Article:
UN approves Japan's reactor tests
31 January 2012, 19:20
Tokyo - The UN's nuclear watchdog on Tuesday gave
its seal of approval to Japan's reactor safety checks, but said
utilities should beef up plans for managing disasters in the wake of the
A delegation from the International Atomic
Energy Agency (IAEA) is in the country at the government's invitation as
officials look for ways to convince a deeply sceptical population that
idled nuclear plants are safe to restart.
With just a handful of
Japan's 54 reactors still operational, officials are nervously eyeing
possible electricity shortfalls unless reactors are brought back online -
something that can only be done if local communities consent.
government's Nuclear and Industrial Safety Agency (NISA) asked the IAEA
to assess the stringency of the so-called stress tests to which all
reactors are subjected before being given the green light to resume
"The conclusion of the team is that NISA's
instructions and review process for the comprehensive safety assessments
are generally consistent with IAEA safety standards," the delegation
said in a statement.
But the watchdog said further tests of the
reactors should also look at how the utilities operating them would deal
with a worst-case scenario.
Accident management programmes
should ensure that in the secondary assessment the provisions for
mitigation of severe accidents should be addressed more
comprehensively," the report said.
NISA should make sure
companies "develop comprehensive accident management programmes ... in
the area of severe accident management", it said.
also urged Tokyo to engage with people living in the shadow of nuclear
plants as it tries to convince them the technology is safe.
stress tests were introduced as a way of determining how reactors would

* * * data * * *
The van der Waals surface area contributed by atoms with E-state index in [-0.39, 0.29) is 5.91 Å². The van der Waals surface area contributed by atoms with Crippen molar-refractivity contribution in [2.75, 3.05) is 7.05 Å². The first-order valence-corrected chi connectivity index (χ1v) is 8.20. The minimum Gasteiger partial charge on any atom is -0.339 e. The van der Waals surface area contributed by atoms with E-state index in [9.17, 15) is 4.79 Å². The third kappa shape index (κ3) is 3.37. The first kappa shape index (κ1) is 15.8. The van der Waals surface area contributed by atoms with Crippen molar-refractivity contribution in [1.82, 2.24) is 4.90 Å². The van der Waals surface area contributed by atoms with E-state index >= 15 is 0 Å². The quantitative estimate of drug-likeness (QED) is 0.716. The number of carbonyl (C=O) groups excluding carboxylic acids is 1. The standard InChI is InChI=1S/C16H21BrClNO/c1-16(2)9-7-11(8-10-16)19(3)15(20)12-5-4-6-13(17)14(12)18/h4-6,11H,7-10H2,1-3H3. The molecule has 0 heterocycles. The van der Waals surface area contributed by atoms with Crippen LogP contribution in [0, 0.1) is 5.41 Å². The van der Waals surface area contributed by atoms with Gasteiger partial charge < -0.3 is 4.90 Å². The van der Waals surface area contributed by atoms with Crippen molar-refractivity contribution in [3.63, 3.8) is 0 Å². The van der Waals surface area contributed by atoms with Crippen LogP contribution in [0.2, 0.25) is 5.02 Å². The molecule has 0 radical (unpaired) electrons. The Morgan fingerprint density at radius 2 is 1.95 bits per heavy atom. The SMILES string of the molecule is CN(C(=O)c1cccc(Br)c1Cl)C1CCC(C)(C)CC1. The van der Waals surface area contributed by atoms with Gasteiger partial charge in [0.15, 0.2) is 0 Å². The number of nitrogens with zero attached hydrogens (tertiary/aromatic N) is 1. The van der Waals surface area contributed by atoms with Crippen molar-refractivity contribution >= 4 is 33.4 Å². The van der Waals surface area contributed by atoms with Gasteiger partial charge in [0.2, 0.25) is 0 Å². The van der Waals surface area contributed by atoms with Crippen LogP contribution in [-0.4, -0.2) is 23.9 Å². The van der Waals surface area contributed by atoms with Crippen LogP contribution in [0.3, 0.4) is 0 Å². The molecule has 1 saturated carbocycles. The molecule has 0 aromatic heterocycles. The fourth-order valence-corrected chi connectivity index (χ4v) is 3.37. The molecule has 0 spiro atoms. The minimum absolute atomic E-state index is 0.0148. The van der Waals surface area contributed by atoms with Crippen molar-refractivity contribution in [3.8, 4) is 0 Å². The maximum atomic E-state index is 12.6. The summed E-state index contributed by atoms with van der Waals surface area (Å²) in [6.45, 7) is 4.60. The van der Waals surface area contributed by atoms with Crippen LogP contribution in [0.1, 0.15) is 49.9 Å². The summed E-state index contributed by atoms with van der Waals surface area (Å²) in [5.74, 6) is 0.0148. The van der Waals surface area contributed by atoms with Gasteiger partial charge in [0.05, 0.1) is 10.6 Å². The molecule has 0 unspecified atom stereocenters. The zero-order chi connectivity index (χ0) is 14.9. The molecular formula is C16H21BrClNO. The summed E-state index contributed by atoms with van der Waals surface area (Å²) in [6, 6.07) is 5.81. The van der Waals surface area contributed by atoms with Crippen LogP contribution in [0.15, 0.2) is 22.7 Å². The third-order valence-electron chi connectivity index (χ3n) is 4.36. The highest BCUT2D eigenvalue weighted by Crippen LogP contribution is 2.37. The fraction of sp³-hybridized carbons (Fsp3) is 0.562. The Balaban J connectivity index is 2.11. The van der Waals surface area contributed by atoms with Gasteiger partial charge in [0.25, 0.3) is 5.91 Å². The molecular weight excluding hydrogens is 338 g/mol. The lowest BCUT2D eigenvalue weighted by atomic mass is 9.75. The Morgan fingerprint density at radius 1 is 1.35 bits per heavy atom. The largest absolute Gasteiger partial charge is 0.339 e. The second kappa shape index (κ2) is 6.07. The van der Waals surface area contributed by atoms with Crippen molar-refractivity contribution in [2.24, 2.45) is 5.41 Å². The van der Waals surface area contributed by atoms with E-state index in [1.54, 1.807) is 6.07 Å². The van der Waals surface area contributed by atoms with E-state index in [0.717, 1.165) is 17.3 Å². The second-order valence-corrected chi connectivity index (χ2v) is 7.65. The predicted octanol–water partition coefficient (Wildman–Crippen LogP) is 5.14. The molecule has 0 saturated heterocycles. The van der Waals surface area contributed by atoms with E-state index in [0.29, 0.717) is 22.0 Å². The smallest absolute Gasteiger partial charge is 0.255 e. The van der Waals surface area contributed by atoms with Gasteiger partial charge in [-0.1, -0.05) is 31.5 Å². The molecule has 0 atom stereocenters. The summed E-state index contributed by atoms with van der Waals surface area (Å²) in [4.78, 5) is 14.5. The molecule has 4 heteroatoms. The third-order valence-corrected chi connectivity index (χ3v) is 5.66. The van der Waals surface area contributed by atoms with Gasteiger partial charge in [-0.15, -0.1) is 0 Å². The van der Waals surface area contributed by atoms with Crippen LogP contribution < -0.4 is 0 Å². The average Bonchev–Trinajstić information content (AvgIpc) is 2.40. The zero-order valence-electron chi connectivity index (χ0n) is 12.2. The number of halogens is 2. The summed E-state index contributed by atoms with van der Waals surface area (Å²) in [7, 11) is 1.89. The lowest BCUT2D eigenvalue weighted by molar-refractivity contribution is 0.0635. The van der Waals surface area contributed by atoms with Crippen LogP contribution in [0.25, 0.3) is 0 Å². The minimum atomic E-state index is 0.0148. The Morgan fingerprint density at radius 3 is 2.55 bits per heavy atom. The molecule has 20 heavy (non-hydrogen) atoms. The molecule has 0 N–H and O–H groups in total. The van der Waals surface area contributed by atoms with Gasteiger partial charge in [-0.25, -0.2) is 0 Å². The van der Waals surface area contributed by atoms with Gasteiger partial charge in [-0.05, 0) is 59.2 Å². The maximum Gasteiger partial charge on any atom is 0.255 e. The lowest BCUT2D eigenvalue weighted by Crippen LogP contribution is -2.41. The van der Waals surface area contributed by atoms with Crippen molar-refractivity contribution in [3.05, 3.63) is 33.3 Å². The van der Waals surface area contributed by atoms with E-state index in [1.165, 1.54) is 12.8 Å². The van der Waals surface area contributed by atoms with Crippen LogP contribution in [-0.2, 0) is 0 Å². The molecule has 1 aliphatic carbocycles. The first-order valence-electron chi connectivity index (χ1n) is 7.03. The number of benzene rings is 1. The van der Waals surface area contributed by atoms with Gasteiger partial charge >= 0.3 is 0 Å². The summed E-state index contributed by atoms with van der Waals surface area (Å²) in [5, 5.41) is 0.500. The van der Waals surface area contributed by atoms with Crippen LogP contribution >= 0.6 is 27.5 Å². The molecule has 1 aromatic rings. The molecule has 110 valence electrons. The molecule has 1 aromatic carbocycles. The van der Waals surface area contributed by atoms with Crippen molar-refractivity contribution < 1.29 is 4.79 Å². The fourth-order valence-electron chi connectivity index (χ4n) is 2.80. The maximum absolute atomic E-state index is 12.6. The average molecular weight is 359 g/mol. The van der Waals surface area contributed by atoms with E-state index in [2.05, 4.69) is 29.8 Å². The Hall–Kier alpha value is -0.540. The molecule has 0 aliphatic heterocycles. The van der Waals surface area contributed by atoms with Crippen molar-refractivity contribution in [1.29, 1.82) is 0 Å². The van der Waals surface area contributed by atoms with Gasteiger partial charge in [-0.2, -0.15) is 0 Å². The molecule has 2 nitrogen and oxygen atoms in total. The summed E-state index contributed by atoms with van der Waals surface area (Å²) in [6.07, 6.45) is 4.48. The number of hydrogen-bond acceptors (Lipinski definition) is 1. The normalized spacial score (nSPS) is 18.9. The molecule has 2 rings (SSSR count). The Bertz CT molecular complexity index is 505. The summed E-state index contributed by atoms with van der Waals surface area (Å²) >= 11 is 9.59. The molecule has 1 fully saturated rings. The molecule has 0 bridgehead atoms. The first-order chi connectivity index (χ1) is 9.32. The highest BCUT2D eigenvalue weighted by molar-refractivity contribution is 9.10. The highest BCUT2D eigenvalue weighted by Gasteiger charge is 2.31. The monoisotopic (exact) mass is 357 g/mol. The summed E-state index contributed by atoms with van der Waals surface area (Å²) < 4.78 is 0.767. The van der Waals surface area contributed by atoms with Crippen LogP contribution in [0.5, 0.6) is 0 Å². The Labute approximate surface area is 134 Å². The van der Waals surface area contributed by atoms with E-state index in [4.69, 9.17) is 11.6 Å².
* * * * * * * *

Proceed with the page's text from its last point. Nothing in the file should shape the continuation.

cope with the impact of large-scale natural disasters after meltdowns
and explosions at Fukushima Daiichi caused by last March's earthquake
Radiation was scattered over a large area and made
its way into the oceans, air and food chain in the weeks and months
after the disaster, reversing the mood among Japan's once
"In any of these processes, the more
information can be exchanged with the people in the local vicinity, the
better," the delegation's team leader James Lyons told a news
No natural resources
But he noted that
Japan, not the IAEA, has to decide on whether to restart nuclear power
plants in the country, saying: "That's not part of our decision making
The energy-hungry nation has virtually no natural
resources of its own and relied on atomic power for around a third of
its electricity before March 11.
Since the disaster the vast bulk
of nuclear plants have been shut down as local authorities blocked
their being restarted following routine safety checks or maintenance.
has instead had to massively ramp up imports of fossil fuels and curb
power usage as it tries to make up the shortfall in power generation.
than 19 000 people died in the natural disaster, but the nuclear
emergency - the world's worst since Chernobyl a quarter of a century ago
- has not directly claimed any lives.
However, tens of thousands
of people were forced from their homes around the plant as radiation
levels rocketed, with many not knowing when - or even if - they will be
allowed to return.
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